Bill Gates ‘disappointed’ everyone thought he supported FBI

There is no doubt  about who Microsoft is siding with. It’s official, Microsoft has backed Apple in its battle with the FBI, and the US government.   

Microsoft co-founder Bill Gates speaks during an interview in New York

Apple is currently refusing to comply with a court order that has required the company to create the decryption tool that would make it easier for the FBI to unlock an iPhone that was used in the December massacre in San Bernardino, California.

Microsoft President and Chief Legal Officer Brad Smith of Microsoft speaking at a congressional hearing, said that the tech giant  “wholeheartedly” supported Apple’s in its adamant refusal to aid the FBI in  unlocking a terrorist’s iPhone Smith also said:

 “We at Microsoft support Apple and will be filing an amicus brief next week.” An amicus brief is a legal apparatus that allows third parties not directly involved in a court case to ‘weigh in.’

To illustrate his point, Smith then placed an antiquated early 20th Century adding machine on the desk in front of him saying:

 “We do not believe that courts should seek to resolve issues of 21st century technology with a law that was written in the era of the adding machine…Every case has implications for others.”

The machine served as a reference to the All Writs Act, which the FBI has used to underpin it’s legal case against Apple. Smith’s use of the old machine didn’t necessarily go down well at the hearing. “Do you have any other props?” he was subsequently asked.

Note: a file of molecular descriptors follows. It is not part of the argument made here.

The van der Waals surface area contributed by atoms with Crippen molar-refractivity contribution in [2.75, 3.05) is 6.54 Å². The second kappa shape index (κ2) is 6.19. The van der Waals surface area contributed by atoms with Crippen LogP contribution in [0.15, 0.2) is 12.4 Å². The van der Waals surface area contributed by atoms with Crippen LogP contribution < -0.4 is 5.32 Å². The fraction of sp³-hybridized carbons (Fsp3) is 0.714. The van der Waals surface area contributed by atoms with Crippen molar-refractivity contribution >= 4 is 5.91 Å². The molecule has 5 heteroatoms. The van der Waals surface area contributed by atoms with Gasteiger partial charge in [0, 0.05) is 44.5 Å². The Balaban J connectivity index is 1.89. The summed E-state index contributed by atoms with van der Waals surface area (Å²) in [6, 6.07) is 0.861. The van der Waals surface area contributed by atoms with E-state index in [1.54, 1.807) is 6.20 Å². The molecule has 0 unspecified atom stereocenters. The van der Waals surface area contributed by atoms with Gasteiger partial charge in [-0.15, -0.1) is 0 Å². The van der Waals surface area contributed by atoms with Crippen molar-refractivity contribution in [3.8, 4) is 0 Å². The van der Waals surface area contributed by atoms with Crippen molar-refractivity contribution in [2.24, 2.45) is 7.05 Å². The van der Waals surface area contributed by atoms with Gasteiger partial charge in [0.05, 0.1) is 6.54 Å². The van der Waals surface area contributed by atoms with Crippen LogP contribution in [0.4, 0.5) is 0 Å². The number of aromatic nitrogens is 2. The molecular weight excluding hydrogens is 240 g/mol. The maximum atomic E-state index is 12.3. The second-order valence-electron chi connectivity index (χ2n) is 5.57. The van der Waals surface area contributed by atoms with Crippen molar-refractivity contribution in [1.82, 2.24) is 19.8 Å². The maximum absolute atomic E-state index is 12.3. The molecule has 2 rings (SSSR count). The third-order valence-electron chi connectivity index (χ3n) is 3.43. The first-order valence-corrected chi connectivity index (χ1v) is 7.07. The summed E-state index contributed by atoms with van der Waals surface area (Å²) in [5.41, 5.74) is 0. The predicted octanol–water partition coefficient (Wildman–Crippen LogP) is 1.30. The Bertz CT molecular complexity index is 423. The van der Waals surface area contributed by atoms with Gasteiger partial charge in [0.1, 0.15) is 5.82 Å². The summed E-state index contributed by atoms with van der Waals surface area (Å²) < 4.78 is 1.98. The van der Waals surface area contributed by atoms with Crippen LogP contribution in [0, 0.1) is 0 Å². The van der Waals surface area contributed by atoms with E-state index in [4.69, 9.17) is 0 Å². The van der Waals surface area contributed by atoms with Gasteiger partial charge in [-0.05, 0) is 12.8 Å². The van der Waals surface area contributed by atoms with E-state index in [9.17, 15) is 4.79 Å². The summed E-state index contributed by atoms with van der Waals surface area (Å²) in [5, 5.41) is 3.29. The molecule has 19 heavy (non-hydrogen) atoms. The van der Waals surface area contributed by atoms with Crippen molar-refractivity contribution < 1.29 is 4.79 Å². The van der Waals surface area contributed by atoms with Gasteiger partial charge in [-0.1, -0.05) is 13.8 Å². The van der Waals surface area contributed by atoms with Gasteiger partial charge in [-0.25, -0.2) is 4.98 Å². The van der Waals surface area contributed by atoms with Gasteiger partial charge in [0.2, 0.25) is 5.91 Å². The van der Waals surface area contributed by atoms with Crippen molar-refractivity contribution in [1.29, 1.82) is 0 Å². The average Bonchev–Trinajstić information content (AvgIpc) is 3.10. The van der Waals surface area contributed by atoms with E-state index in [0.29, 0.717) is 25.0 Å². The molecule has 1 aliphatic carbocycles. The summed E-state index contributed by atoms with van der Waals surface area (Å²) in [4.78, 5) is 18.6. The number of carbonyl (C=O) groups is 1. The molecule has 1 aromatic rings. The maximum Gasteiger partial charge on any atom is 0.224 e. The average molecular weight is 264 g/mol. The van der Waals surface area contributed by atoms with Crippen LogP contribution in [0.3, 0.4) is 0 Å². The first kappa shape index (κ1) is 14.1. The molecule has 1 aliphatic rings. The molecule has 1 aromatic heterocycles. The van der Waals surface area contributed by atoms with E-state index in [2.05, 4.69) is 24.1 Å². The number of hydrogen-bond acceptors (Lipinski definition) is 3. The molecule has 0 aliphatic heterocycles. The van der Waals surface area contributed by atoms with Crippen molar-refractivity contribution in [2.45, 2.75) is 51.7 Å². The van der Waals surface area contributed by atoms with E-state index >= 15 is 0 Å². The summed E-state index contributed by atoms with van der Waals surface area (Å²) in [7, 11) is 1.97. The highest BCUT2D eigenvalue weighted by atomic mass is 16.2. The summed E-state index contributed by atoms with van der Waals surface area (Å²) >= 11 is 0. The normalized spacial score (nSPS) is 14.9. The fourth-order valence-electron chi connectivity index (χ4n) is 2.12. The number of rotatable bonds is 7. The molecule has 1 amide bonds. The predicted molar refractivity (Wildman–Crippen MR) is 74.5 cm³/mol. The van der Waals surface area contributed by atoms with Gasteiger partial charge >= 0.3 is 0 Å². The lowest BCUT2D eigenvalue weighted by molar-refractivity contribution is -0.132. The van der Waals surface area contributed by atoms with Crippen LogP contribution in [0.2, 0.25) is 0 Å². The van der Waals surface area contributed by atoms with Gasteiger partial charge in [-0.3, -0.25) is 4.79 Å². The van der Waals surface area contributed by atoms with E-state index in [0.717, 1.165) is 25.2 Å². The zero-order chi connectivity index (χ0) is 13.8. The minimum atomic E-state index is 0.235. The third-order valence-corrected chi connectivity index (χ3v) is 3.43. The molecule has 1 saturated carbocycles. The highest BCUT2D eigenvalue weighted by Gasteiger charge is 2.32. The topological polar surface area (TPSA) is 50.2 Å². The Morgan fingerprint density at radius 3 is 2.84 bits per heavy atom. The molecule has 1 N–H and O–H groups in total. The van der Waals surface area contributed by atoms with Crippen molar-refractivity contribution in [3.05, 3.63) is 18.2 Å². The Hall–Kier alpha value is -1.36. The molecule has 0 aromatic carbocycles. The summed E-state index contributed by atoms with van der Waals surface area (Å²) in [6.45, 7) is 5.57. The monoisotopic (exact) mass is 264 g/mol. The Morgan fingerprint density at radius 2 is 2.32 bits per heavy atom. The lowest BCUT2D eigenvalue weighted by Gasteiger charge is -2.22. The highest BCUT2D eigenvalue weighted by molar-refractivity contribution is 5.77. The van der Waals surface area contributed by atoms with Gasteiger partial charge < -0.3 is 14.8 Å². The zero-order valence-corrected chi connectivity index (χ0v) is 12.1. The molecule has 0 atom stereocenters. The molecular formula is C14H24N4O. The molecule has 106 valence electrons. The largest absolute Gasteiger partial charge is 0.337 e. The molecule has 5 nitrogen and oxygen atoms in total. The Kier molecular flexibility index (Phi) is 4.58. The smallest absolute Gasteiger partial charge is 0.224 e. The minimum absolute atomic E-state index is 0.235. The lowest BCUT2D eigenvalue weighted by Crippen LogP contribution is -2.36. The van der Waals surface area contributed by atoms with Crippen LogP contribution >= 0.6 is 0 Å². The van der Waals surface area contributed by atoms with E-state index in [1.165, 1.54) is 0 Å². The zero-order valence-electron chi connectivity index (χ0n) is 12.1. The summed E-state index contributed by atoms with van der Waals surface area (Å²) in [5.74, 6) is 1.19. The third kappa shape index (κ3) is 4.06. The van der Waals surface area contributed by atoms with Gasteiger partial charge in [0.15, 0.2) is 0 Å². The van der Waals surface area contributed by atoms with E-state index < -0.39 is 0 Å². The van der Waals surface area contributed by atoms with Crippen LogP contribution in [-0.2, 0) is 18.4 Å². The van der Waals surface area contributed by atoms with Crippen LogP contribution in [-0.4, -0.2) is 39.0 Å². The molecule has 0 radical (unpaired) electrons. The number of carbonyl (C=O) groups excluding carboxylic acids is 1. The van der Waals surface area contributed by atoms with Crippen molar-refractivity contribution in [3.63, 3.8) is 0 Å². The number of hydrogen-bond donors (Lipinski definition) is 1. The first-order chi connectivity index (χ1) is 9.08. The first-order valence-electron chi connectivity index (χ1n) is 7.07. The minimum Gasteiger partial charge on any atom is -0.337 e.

Locking the Gates

Microsoft co-founder Bill Gates has also stated he was “disappointed” by several reports that he was in favour of, and supported the FBI’s demands for the iPhone in question to be unlocked. He said that news reports were not accurately reflecting his opinion.

“The extreme view that government always gets everything, nobody supports that. Having the government be blind, people don’t support that.”

Too many Cooks?

Apple’s Chief Executive Officer Tim Cook has vigorously vowed to fight the order, saying the software required to access the phone doesn’t exist and that being forced to create it could place millions of iPhones at risk of being hacked or spied on by governments.

Microsoft is currently fighting the U.S. government itself in court. But their battle centers around  a suspected drug trafficker’s e-mails that are stored on one of the company’s data centers in Ireland. Apple has backed Microsoft in that case, which is still ongoing.

Apple’s response to the court was due Friday.